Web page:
The Pulmonary Hypertension Association (PHA) is the world’s oldest and currently the largest organization of its kind focused on fighting pulmonary hypertension (PH). But talking about the work of the organization or how it was born is not possible without first telling the story of the four women who met around a kitchen table in Florida in 1991 and changed the pulmonary hypertension field.
This year, the 25th anniversary of the organization will be formally commemorated, but the PHA began many years before when pulmonary hypertension sufferer, Dorothy Olson, was looking for other people going through the same journey. It was 1985 and there were just 187 patients diagnosed with PF in the US. Dorothy managed to reach out to three other PH patients in Florida.
The seed for the creation of the PHA was then planted by Dorothy Olson, Pat Paton, Judy Simpson and Bonnie Dukart. The four women decided to form a support group, but they soon realized it wasn’t enough. In May 1990, the group wrote a Pathlight newsletter and addressed it to a network of patients, medical professionals, and caregivers. By 1991, the association had been launched, starting from a small local support group it rapidly evolved into a national organization.
“PHA’s history is driven by a commitment to succeed beyond our numbers. It is the continuing story of what patients, family members, and medical professionals are able to do to change the history of a disease,” stated Rino Aldrighetti, the PHA’s president and its first staff member.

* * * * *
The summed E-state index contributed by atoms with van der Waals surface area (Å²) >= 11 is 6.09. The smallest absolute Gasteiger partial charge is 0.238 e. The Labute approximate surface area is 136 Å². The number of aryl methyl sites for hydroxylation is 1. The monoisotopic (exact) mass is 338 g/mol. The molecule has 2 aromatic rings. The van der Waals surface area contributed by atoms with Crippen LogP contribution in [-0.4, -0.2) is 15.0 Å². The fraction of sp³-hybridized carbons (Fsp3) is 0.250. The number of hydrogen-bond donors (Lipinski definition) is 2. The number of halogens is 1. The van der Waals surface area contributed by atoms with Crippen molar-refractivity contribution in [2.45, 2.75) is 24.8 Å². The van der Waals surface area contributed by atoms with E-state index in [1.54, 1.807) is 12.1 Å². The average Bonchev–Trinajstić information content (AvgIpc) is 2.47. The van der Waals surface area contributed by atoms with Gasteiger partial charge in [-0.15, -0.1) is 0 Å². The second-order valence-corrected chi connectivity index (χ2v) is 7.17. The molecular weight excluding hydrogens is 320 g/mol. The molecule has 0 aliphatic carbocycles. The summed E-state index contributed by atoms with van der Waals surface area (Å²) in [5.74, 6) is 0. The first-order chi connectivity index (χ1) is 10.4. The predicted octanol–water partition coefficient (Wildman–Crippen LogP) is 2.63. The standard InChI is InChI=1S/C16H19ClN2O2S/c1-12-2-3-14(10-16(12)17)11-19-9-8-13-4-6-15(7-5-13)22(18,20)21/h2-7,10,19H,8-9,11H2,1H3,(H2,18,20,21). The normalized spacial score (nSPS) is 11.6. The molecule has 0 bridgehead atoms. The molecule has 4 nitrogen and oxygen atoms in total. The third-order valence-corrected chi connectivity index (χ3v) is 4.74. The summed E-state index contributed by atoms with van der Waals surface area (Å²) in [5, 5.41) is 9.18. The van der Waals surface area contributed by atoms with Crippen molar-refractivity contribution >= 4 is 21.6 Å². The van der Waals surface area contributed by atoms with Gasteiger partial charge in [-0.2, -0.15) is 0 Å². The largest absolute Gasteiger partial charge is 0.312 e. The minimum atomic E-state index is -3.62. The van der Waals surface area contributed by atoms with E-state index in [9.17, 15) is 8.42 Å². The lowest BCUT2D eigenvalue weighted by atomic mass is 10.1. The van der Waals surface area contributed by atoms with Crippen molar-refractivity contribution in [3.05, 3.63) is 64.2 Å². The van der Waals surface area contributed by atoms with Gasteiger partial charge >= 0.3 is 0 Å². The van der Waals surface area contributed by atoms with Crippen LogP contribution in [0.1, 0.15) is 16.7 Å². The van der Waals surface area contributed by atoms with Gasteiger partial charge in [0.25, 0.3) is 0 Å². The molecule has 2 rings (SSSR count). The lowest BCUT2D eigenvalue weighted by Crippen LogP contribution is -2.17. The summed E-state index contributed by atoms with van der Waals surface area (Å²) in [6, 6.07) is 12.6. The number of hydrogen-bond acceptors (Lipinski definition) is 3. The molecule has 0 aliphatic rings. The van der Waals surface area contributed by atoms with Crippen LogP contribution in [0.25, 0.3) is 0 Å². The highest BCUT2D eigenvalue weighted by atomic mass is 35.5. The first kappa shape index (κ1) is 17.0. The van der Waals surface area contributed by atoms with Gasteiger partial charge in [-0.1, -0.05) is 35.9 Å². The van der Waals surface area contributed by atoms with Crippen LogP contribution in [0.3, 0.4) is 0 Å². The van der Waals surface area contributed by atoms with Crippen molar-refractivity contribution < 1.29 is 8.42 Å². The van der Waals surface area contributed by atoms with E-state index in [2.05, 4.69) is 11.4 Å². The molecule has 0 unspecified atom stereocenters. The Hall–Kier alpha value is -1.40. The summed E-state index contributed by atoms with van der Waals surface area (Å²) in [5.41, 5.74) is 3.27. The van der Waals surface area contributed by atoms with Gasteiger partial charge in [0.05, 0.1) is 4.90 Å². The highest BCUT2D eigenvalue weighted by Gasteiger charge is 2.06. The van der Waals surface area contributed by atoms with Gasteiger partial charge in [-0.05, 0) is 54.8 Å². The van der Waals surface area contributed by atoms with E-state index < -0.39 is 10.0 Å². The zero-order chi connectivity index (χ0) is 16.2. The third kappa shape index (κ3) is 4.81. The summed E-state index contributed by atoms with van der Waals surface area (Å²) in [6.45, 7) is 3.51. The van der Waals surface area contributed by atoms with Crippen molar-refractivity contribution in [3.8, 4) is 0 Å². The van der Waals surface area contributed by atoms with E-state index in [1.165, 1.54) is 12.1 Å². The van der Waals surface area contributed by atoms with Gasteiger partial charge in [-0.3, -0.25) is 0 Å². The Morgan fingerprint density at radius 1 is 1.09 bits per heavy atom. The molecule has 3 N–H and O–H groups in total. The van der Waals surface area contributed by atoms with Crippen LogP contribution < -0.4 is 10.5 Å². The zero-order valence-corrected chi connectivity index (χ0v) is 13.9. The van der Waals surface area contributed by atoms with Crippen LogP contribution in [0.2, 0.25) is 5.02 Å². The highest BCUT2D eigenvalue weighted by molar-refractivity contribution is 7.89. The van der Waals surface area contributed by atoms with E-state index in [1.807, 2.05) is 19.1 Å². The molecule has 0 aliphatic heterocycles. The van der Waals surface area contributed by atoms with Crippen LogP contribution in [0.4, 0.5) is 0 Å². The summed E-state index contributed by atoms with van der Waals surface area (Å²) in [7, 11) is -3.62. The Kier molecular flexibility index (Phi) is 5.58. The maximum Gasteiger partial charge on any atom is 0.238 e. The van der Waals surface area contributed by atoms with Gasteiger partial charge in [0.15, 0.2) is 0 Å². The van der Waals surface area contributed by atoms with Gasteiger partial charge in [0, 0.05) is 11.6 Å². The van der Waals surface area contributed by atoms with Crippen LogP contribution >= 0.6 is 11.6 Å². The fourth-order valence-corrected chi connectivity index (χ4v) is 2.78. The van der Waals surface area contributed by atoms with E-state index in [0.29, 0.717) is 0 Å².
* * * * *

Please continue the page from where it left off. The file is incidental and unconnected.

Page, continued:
Just eight years after its launch, the PHA had begun to hire workers and it has continued growing ever since, determined to stay true to its founder’s views. “Our ultimate goal is to find a cure for pulmonary hypertension. We are empowered by the hope for that cure as we continue to build our community and provide more programs and services for those whose lives have been touched by PH,” explains the PHA.
Currently, the community-based and nonprofit organization has over 16,000 members and supporters. Relying on donations to finance its projects. Some of the most prominent PHA programs include lifesaving early diagnosis awareness campaigns, the largest PH patient and caregiver support group network in the country, as well as educational programs, specialty care resources, and research to find ways to prevent and cure PH.
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